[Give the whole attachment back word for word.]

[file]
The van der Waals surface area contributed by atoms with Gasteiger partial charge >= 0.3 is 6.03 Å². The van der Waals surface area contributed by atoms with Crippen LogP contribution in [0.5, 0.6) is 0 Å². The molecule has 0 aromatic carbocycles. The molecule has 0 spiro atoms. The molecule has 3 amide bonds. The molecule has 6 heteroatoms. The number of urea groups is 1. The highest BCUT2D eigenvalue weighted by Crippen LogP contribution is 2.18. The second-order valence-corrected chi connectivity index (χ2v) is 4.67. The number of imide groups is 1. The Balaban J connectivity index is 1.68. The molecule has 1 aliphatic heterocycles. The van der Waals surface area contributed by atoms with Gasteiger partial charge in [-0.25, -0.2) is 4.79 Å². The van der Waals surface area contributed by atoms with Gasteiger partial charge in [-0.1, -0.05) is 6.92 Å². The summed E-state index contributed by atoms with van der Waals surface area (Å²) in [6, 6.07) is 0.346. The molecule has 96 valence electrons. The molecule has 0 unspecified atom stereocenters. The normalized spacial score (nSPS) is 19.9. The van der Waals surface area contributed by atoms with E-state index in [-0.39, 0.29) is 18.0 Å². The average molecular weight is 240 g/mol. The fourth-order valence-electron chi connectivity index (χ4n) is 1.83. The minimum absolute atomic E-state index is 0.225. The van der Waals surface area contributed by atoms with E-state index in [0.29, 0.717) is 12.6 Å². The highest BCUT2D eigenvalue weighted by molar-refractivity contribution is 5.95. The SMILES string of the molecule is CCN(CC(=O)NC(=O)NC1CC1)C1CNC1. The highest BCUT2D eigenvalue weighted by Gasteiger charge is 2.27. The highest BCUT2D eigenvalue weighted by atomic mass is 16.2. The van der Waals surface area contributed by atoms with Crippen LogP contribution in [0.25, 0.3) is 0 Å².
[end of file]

The van der Waals surface area contributed by atoms with Gasteiger partial charge >= 0.3 is 6.03 Å². The van der Waals surface area contributed by atoms with Crippen LogP contribution in [0.5, 0.6) is 0 Å². The molecule has 0 aromatic carbocycles. The molecule has 0 spiro atoms. The molecule has 3 amide bonds. The molecule has 6 heteroatoms. The number of urea groups is 1. The highest BCUT2D eigenvalue weighted by Crippen LogP contribution is 2.18. The second-order valence-corrected chi connectivity index (χ2v) is 4.67. The number of imide groups is 1. The Balaban J connectivity index is 1.68. The molecule has 1 aliphatic heterocycles. The van der Waals surface area contributed by atoms with Gasteiger partial charge in [-0.25, -0.2) is 4.79 Å². The van der Waals surface area contributed by atoms with Gasteiger partial charge in [-0.1, -0.05) is 6.92 Å². The summed E-state index contributed by atoms with van der Waals surface area (Å²) in [6, 6.07) is 0.346. The molecule has 96 valence electrons. The molecule has 0 unspecified atom stereocenters. The normalized spacial score (nSPS) is 19.9. The van der Waals surface area contributed by atoms with E-state index in [-0.39, 0.29) is 18.0 Å². The average molecular weight is 240 g/mol. The fourth-order valence-electron chi connectivity index (χ4n) is 1.83. The minimum absolute atomic E-state index is 0.225. The van der Waals surface area contributed by atoms with E-state index in [0.29, 0.717) is 12.6 Å². The highest BCUT2D eigenvalue weighted by molar-refractivity contribution is 5.95. The SMILES string of the molecule is CCN(CC(=O)NC(=O)NC1CC1)C1CNC1. The highest BCUT2D eigenvalue weighted by Gasteiger charge is 2.27. The highest BCUT2D eigenvalue weighted by atomic mass is 16.2. The van der Waals surface area contributed by atoms with Crippen LogP contribution in [0.25, 0.3) is 0 Å².